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Planetary Rings

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Author: Matthew S. Tiscareno
Url: http://arxiv.org/abs/1112.3305
Format: Pdf
Year: 2011
Category: Earth and Planetary Astrophysics
Pages: 86
Clicks: 1009

Description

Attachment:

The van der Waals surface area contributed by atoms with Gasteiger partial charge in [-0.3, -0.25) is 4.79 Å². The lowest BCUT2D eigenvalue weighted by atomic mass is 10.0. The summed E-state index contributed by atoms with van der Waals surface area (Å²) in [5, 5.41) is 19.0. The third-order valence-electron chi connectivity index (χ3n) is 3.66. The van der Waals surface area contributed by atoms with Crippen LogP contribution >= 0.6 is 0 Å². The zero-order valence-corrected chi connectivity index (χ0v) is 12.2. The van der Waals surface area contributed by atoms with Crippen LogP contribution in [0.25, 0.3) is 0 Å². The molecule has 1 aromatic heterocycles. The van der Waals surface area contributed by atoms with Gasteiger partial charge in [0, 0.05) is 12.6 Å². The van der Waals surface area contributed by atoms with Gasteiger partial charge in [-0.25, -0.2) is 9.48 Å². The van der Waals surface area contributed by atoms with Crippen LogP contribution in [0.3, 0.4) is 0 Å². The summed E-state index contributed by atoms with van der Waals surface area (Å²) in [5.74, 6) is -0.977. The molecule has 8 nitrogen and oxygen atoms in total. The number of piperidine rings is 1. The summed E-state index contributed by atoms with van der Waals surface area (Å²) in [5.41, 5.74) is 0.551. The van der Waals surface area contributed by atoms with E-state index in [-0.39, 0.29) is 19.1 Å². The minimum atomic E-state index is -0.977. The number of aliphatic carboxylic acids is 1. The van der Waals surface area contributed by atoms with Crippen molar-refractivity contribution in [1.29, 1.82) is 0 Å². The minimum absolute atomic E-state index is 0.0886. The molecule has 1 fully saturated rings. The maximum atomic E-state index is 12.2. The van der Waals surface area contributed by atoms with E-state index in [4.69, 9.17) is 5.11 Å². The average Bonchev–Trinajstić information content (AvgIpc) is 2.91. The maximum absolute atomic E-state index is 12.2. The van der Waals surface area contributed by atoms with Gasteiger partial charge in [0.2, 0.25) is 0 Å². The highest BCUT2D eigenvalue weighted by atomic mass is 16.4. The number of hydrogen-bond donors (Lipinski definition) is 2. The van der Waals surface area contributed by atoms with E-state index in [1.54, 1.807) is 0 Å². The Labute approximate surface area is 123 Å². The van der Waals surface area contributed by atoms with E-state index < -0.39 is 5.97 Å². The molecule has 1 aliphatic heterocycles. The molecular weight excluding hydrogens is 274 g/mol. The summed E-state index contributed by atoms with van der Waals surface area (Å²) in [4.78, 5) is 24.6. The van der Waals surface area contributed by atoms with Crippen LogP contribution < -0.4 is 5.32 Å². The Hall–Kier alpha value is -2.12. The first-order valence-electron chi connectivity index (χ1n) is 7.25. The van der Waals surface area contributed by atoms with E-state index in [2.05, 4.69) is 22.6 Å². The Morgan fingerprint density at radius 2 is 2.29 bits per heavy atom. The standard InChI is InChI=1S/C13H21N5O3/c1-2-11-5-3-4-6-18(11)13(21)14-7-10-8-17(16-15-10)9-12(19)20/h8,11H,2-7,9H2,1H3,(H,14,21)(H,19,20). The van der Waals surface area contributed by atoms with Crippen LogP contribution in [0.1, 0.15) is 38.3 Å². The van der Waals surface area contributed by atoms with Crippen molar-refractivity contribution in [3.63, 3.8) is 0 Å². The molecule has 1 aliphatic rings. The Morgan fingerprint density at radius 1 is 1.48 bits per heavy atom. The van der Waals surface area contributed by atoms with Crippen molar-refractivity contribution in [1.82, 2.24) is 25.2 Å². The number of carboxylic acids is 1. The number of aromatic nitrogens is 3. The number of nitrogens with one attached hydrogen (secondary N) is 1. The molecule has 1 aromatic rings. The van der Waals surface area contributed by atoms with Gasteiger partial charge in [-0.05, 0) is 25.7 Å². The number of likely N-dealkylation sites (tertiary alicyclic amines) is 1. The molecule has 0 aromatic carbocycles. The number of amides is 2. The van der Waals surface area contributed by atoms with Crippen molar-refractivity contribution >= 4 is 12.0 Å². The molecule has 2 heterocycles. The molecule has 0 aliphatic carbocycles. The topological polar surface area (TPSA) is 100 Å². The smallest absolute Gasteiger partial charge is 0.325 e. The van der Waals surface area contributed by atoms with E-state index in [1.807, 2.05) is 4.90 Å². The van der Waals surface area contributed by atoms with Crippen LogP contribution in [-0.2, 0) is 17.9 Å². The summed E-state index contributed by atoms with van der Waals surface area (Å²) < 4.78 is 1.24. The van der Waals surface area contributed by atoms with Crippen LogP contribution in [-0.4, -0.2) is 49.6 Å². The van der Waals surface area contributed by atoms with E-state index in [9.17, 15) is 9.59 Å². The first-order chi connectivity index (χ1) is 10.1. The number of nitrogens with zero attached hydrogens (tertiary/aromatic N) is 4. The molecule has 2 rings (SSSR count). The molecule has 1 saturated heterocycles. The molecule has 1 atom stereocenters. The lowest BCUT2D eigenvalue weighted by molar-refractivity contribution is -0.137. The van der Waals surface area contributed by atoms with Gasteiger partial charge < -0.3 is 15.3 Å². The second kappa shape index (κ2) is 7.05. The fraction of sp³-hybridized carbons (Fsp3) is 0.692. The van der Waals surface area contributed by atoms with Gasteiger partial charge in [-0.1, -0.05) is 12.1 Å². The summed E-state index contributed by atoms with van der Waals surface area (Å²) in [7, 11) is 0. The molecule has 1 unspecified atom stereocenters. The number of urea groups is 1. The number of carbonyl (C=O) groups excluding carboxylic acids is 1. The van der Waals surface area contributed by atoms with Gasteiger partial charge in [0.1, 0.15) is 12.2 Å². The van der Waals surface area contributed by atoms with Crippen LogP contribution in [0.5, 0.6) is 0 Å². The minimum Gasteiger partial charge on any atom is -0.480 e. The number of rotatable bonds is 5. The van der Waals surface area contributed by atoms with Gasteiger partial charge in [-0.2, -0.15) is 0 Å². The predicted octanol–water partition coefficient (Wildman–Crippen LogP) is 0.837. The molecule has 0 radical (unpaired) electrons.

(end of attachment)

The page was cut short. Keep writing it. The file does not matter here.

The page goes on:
Planetary rings are the only nearby astrophysical disks, and the only disks that have been investigated by spacecraft. Although there are significant differences between rings and other disks, chiefly the large planet/ring mass ratio that greatly enhances the flatness of rings (aspect ratios as small as 1e-7), understanding of disks in general can be enhanced by understanding the dynamical processes observed at close-range and in real-time in planetary rings. We review the known ring systems of the four giant planets, as well as the prospects for ring systems yet to be discovered. We then review planetary rings by type. The main rings of Saturn comprise our system's only dense broad disk and host many phenomena of general application to disks including spiral waves, gap formation, self-gravity wakes, viscous overstability and normal modes, impact clouds, and orbital evolution of embedded moons. Dense narrow rings are the primary natural laboratory for understanding shepherding and self-stability. Narrow dusty rings, likely generated by embedded source bodies, are surprisingly found to sport azimuthally-confined arcs. Finally, every known ring system includes a substantial component of diffuse dusty rings. Planetary rings have shown themselves to be useful as detectors of planetary processes around them, including the planetary magnetic field and interplanetary impactors as well as the gravity of nearby perturbing moons. Experimental rings science has made great progress in recent decades, especially numerical simulations of self-gravity wakes and other processes but also laboratory investigations of coefficient of restitution and spectroscopic ground truth. The age of self-sustained ring systems is a matter of debate; formation scenarios are most plausible in the context of the early solar system, while signs of youthfulness indicate at least that rings have never been static phenomena.

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